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Clinton pledges to use diplomacy

Hillary Clinton: 'We must pursue a strategy of smart power in the Middle East'

Hillary Clinton has pledged to use a "smart" mix of military and diplomatic power as US secretary of state, in testimony before a US Senate committee.

She was speaking at her confirmation hearing as secretary of state before the Senate Foreign Relations Committee.

Mrs Clinton said there would be change of policy towards Cuba under President-elect Barack Obama's administration.

She said the new government wanted to lift travel restrictions on Americans with families in Cuba.

Mr Obama has already said he is willing to talk to the government of President Raul Castro in an effort to end 50 years of strained relations since the Cuban revolution.

'Smart power'

In her opening statement at the hearing, Mrs Clinton expressed a desire to strengthen America's relationship with its allies.

With 'smart power', diplomacy will be the vanguard of foreign policy
Hillary Clinton

"America cannot solve the most pressing problems on our own, and the world cannot solve them without America," said the New York senator.

"We must use what has been called 'smart power', the full range of tools at our disposal," she added.

"With 'smart power', diplomacy will be the vanguard of foreign policy."

On North Korea, she indicated that she and Mr Obama support the existing six-party framework for negotiating that country's nuclear disarmament.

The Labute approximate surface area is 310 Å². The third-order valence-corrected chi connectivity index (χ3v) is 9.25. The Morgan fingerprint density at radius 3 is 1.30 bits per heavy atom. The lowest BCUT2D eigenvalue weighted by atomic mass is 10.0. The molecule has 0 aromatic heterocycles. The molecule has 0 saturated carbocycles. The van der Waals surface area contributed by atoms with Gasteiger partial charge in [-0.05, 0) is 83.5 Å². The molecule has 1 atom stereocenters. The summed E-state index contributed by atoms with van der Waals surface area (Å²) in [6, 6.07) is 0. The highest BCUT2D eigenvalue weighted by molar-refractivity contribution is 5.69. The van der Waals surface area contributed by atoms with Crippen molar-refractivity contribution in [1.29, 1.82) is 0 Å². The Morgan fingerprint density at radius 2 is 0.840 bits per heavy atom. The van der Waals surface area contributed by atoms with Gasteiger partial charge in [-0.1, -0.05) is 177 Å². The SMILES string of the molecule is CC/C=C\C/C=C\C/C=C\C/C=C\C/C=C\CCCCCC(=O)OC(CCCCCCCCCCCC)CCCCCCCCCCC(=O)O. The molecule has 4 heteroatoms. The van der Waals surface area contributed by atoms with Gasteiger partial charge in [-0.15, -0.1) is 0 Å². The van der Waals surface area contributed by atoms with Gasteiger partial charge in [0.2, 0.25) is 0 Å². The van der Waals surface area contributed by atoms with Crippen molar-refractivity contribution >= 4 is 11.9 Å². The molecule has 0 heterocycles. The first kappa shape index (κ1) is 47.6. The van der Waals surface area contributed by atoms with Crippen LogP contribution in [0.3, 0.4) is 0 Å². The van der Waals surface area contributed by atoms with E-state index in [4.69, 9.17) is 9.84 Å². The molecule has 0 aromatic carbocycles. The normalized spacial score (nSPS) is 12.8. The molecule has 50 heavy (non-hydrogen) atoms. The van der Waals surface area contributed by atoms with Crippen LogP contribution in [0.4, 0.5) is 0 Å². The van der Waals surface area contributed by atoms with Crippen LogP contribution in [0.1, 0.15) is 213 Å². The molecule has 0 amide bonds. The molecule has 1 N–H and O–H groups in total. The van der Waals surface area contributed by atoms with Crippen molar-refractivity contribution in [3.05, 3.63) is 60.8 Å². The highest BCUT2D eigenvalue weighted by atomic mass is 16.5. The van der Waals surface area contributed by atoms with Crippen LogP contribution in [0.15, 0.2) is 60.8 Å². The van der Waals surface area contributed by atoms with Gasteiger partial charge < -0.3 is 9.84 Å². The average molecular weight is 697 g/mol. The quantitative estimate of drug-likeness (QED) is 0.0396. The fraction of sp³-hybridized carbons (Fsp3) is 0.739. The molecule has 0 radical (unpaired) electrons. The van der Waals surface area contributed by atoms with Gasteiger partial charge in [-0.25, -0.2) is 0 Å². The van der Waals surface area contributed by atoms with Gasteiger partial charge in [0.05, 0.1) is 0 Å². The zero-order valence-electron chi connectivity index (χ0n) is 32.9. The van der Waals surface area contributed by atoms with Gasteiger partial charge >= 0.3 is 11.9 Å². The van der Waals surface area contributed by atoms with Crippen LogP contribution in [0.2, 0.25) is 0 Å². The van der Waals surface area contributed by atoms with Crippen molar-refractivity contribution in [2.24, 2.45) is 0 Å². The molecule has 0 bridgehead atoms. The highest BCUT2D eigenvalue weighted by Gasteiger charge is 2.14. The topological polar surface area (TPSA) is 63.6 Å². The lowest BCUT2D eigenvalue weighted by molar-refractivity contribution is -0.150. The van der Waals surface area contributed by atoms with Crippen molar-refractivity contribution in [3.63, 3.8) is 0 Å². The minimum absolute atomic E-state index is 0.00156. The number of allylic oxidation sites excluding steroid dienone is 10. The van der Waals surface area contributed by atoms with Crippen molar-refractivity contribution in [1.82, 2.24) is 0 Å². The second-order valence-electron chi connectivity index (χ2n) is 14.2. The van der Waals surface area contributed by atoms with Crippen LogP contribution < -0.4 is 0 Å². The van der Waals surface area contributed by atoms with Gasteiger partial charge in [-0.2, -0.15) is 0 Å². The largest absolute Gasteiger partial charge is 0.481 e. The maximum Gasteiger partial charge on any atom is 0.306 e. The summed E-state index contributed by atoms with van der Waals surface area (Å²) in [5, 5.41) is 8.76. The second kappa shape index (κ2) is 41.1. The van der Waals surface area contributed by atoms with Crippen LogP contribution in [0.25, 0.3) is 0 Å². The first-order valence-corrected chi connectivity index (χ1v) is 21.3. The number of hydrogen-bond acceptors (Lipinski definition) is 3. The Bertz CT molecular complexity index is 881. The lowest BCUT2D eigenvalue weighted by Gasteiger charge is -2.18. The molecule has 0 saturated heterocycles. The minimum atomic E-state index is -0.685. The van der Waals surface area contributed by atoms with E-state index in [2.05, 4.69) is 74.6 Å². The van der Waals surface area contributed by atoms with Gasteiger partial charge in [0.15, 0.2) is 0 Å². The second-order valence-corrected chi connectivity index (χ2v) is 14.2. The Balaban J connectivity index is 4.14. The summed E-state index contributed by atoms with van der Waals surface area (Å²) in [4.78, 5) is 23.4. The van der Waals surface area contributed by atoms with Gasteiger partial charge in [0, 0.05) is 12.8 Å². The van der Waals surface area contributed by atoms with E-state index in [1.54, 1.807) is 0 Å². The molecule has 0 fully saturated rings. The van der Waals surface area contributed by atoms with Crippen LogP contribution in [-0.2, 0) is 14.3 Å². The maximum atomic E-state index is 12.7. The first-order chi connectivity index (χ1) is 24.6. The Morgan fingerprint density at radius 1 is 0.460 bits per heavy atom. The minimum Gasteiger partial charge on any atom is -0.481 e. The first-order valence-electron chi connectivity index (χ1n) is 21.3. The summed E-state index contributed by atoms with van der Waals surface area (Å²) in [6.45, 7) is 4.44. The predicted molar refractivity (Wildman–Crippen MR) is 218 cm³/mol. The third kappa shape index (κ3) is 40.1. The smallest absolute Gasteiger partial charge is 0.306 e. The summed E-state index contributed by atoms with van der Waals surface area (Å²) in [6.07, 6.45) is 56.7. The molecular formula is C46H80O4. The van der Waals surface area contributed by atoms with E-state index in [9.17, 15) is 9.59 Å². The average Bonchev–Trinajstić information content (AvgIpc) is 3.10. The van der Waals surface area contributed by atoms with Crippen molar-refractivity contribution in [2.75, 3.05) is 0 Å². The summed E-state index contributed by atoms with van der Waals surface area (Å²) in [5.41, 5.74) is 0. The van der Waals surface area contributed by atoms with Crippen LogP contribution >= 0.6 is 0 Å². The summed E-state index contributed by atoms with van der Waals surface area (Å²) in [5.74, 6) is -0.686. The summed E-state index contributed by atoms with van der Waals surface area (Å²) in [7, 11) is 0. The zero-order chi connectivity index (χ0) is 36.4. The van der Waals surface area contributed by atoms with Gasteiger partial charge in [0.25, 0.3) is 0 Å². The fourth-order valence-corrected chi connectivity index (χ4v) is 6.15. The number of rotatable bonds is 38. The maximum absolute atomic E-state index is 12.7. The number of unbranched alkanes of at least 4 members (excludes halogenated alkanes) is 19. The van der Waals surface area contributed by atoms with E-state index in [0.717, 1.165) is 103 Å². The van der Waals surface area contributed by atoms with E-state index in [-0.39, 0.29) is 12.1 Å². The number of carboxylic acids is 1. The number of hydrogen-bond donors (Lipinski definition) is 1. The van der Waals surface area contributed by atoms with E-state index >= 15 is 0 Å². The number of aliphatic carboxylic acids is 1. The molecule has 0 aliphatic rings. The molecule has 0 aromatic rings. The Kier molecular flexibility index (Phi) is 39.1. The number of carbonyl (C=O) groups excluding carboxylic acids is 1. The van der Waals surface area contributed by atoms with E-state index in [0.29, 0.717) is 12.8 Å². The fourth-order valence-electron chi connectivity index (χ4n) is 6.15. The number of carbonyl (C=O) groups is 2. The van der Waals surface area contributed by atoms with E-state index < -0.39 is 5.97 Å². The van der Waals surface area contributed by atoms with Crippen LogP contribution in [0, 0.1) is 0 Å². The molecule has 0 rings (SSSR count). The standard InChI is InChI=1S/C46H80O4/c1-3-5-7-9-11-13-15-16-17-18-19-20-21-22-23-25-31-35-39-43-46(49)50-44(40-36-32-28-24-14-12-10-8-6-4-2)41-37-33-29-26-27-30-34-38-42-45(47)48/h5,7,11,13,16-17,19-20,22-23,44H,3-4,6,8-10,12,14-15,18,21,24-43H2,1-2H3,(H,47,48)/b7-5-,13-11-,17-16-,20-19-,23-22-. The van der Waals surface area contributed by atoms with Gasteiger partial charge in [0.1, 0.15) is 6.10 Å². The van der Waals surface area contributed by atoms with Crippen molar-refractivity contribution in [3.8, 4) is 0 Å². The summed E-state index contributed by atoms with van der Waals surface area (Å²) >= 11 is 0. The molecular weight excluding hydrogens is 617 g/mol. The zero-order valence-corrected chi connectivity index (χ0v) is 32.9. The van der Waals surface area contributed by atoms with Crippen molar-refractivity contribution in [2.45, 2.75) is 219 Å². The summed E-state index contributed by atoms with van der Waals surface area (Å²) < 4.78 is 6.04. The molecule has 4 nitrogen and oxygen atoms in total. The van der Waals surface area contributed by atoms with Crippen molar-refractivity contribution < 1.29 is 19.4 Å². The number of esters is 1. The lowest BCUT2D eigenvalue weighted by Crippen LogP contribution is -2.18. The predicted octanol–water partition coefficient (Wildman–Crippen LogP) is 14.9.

North Korea, South Korea, China, Japan, Russia and the US are involved in continuing talks on ending Pyongyang's plutonium enrichment.

"Our goal is to end the North Korean nuclear programmes," she told the hearing.

The six-party framework, she added, "provides an opportunity... for bilateral contact as well between North Korea and the United States".

Collegial atmosphere

Mrs Clinton was greeted warmly by her ex-colleagues at the Senate hearing.

Hillary Clinton takes her seat on Capitol Hill before her confirmation hearing, Washington, US, 13 January 2009
Mrs Clinton's confirmation hearing has attracted significant media interest

But the former first lady was also asked questions about conflicts of interest triggered by her husband, former President Bill Clinton.

Mr Clinton's charitable foundation has received a number of donations from foreign governments and multinational corporations.

Richard Lugar, the most senior Republican on the Senate panel, said the existence of Mr Clinton's foundation represented a "unique complication" that required "great care and transparency".

And Louisiana Senator David Vitter said Mr Clinton's fundraising activities posed "real and perceived conflict issues" for Mrs Clinton.

The BBC's James Coomarasamy in Washington says the atmosphere in the committee room was collegial and that on many issues, Mrs Clinton expressed views that were not dissimilar to those of the Bush administration.

The vote on the nomination is scheduled for Thursday, a sign that the committee's chairman, Senator John Kerry, does not expect there to be any stumbling blocks, correspondents say.

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